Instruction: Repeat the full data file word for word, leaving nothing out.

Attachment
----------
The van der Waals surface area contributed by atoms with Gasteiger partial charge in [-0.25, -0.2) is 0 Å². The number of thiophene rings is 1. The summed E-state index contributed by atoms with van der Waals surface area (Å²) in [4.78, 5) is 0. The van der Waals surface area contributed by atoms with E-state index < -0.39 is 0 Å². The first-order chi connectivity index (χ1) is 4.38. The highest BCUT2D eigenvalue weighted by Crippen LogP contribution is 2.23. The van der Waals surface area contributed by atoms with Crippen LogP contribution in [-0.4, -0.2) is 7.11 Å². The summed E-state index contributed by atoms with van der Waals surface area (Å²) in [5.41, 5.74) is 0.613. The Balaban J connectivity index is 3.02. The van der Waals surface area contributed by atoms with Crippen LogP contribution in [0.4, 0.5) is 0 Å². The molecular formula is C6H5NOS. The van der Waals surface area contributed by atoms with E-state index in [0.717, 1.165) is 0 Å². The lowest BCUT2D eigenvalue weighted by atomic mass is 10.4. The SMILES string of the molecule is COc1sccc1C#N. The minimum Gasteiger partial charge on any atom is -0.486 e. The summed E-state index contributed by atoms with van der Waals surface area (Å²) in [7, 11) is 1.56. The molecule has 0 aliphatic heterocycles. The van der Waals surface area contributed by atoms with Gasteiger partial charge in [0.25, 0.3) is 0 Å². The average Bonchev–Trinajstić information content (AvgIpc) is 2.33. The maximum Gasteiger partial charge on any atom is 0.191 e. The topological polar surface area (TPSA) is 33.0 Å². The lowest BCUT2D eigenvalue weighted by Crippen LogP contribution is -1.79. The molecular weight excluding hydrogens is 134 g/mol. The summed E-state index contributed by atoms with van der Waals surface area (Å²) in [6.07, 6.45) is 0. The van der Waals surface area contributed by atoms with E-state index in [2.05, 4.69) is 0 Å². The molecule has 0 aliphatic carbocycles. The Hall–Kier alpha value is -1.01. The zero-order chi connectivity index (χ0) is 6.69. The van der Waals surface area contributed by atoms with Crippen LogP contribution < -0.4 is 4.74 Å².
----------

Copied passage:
The van der Waals surface area contributed by atoms with Gasteiger partial charge in [-0.25, -0.2) is 0 Å². The number of thiophene rings is 1. The summed E-state index contributed by atoms with van der Waals surface area (Å²) in [4.78, 5) is 0. The van der Waals surface area contributed by atoms with E-state index < -0.39 is 0 Å². The first-order chi connectivity index (χ1) is 4.38. The highest BCUT2D eigenvalue weighted by Crippen LogP contribution is 2.23. The van der Waals surface area contributed by atoms with Crippen LogP contribution in [-0.4, -0.2) is 7.11 Å². The summed E-state index contributed by atoms with van der Waals surface area (Å²) in [5.41, 5.74) is 0.613. The Balaban J connectivity index is 3.02. The van der Waals surface area contributed by atoms with Crippen LogP contribution in [0.4, 0.5) is 0 Å². The molecular formula is C6H5NOS. The van der Waals surface area contributed by atoms with E-state index in [0.717, 1.165) is 0 Å². The lowest BCUT2D eigenvalue weighted by atomic mass is 10.4. The SMILES string of the molecule is COc1sccc1C#N. The minimum Gasteiger partial charge on any atom is -0.486 e. The summed E-state index contributed by atoms with van der Waals surface area (Å²) in [7, 11) is 1.56. The molecule has 0 aliphatic heterocycles. The van der Waals surface area contributed by atoms with Gasteiger partial charge in [0.25, 0.3) is 0 Å². The average Bonchev–Trinajstić information content (AvgIpc) is 2.33. The maximum Gasteiger partial charge on any atom is 0.191 e. The topological polar surface area (TPSA) is 33.0 Å². The lowest BCUT2D eigenvalue weighted by Crippen LogP contribution is -1.79. The molecular weight excluding hydrogens is 134 g/mol. The summed E-state index contributed by atoms with van der Waals surface area (Å²) in [6.07, 6.45) is 0. The van der Waals surface area contributed by atoms with E-state index in [2.05, 4.69) is 0 Å². The molecule has 0 aliphatic carbocycles. The Hall–Kier alpha value is -1.01. The zero-order chi connectivity index (χ0) is 6.69. The van der Waals surface area contributed by atoms with Crippen LogP contribution < -0.4 is 4.74 Å².